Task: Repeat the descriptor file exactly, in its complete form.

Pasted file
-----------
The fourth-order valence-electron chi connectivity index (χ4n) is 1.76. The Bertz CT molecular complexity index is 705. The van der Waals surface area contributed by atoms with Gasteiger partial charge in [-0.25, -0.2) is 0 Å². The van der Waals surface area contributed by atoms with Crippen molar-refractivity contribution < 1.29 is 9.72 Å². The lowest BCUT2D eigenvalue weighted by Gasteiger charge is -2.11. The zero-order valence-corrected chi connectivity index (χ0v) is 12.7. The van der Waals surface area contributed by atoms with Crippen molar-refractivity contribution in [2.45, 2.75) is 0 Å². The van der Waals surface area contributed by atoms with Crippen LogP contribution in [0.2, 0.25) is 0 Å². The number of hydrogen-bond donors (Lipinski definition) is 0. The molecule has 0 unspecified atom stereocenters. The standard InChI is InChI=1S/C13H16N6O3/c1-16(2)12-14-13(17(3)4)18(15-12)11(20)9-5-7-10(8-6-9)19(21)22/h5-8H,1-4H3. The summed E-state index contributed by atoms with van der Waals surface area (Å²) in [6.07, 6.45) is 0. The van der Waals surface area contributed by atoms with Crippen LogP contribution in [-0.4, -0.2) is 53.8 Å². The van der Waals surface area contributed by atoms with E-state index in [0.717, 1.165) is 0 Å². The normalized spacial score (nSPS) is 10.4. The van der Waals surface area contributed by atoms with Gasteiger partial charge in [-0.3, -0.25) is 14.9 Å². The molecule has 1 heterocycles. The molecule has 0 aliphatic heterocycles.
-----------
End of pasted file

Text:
The fourth-order valence-electron chi connectivity index (χ4n) is 1.76. The Bertz CT molecular complexity index is 705. The van der Waals surface area contributed by atoms with Gasteiger partial charge in [-0.25, -0.2) is 0 Å². The van der Waals surface area contributed by atoms with Crippen molar-refractivity contribution < 1.29 is 9.72 Å². The lowest BCUT2D eigenvalue weighted by Gasteiger charge is -2.11. The zero-order valence-corrected chi connectivity index (χ0v) is 12.7. The van der Waals surface area contributed by atoms with Crippen molar-refractivity contribution in [2.45, 2.75) is 0 Å². The van der Waals surface area contributed by atoms with Crippen LogP contribution in [0.2, 0.25) is 0 Å². The number of hydrogen-bond donors (Lipinski definition) is 0. The molecule has 0 unspecified atom stereocenters. The standard InChI is InChI=1S/C13H16N6O3/c1-16(2)12-14-13(17(3)4)18(15-12)11(20)9-5-7-10(8-6-9)19(21)22/h5-8H,1-4H3. The summed E-state index contributed by atoms with van der Waals surface area (Å²) in [6.07, 6.45) is 0. The van der Waals surface area contributed by atoms with Crippen LogP contribution in [-0.4, -0.2) is 53.8 Å². The van der Waals surface area contributed by atoms with E-state index in [0.717, 1.165) is 0 Å². The normalized spacial score (nSPS) is 10.4. The van der Waals surface area contributed by atoms with Gasteiger partial charge in [-0.3, -0.25) is 14.9 Å². The molecule has 1 heterocycles. The molecule has 0 aliphatic heterocycles.